Toxic green algae is spreading across Florida’s beaches and rivers, destroying fishing and tourism and threatening public health.
The algae that covers much of Lake Okeechobee has been growing and flowing through canals connecting the freshwater lake to sensitive estuaries.
Locals fear the thick, toxic slime could strand their boats in marinas during peak tourism months.
Courtesy of WPLG
Red tide in the Gulf of Mexico has also been killing fish and causing respiratory irritation in southwest Florida. At the same time, thick mats of smelly, brown seaweed coated beaches along the state’s Atlantic coast.
‘One day it will be fine, then something will trigger the algae and it will get completely green,’ Leslie Stempel said in WFOR-TV radio. ‘We’re so early in the summer, it’s just going to get worse and worse.’
Flushing of hundreds of billions of gallons of water out of Lake Okeechobee to relieve pressure on its aging dike helped spread the algae around.
The U.S. Army Corps of Engineers said this would be done again this week to reduce the flood risk that rising lake levels pose to nearby communities, making the situation worse.
The algae blooms have become an annual summer threat, fed by nutrients from cattle ranches and farms surrounding the country’s second largest natural freshwater lake.
But two years ago, pressure from the powerful sugar industry prompted the Florida Legislature to push back a lake cleanup deadline another 20 years.
The Trump administration is reviewing plans for a new Everglades reservoir that would give water managers more flexibility when lake levels rise.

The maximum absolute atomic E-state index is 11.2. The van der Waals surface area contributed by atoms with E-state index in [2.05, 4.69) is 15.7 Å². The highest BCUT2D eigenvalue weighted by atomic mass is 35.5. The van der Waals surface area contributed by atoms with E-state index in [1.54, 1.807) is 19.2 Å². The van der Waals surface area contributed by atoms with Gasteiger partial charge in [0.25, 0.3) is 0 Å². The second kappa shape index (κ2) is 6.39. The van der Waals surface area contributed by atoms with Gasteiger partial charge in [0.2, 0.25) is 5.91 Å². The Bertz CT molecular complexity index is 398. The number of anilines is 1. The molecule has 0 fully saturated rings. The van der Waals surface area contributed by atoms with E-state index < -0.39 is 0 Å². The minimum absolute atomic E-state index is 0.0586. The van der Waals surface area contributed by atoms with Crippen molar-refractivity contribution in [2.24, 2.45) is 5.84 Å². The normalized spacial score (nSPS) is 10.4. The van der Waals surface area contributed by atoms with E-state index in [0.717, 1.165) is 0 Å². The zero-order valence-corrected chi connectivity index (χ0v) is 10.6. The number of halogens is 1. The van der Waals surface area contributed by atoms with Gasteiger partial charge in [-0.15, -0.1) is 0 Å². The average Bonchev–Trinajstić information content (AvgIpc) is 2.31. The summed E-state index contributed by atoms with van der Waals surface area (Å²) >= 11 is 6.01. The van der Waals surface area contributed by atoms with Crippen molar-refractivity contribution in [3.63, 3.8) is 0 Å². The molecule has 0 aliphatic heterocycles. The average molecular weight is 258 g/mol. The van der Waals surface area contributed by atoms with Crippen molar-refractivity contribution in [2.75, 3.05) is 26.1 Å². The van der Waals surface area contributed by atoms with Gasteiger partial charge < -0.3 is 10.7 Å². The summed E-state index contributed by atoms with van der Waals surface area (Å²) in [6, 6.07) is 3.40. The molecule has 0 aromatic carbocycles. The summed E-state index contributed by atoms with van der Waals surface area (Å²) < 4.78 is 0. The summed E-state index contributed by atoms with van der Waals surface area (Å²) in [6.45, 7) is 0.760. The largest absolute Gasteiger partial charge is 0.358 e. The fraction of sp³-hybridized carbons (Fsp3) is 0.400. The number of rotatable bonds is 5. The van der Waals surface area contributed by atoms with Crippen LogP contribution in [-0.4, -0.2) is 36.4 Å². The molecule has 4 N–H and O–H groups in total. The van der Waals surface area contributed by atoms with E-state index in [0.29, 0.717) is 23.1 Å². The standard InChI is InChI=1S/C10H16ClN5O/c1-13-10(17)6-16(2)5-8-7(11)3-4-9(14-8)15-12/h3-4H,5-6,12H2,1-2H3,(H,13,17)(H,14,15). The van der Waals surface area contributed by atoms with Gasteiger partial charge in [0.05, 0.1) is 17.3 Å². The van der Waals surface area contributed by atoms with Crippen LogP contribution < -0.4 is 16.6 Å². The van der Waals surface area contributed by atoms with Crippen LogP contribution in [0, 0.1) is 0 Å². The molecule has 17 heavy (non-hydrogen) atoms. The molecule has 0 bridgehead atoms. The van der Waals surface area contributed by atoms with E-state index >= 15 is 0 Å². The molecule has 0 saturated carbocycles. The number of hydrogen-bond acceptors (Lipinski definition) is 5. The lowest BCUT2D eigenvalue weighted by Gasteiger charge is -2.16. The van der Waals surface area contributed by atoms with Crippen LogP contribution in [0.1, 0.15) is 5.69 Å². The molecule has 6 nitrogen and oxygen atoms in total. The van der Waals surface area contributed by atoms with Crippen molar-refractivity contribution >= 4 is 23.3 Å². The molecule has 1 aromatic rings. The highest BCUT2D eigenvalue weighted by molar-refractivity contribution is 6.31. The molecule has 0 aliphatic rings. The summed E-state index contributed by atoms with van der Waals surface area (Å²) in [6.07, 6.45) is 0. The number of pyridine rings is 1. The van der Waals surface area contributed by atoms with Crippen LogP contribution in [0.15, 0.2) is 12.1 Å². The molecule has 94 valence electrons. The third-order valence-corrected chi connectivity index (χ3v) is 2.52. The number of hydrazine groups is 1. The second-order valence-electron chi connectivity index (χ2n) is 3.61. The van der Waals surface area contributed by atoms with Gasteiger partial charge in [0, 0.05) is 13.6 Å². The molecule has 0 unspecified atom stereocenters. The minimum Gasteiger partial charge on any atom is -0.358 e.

Governor Rick Scott declared a state of emergency on Monday for seven counties around the lake to give state environmental and tourism agencies more resources to respond to problems caused by the algae.
The order also authorizes flushing water south of the lake instead of down the rivers that run to the coasts.
In southwest Florida over the past week, a monthslong bloom of red tide has been blamed for respiratory irritations and dead fish, turtles and manatees.
Red tide is another kind of algae that can be exacerbated by fertilizers and other pollution.
Along parts of South Florida’s Atlantic coast, mounds of seaweed known as sargassum were pushed ashore by strong winds and ocean currents, dulling the water and coating beaches.
Experts said the seaweed itself was not harmful, but could hide stinging jellyfish.
‘We don’t really like the feeling of it,’ beachgoer Linda Lunghi said on a Fort Lauderdale beach. ‘We like the clear, blue waters. Unfortunately, that’s not what it is now.’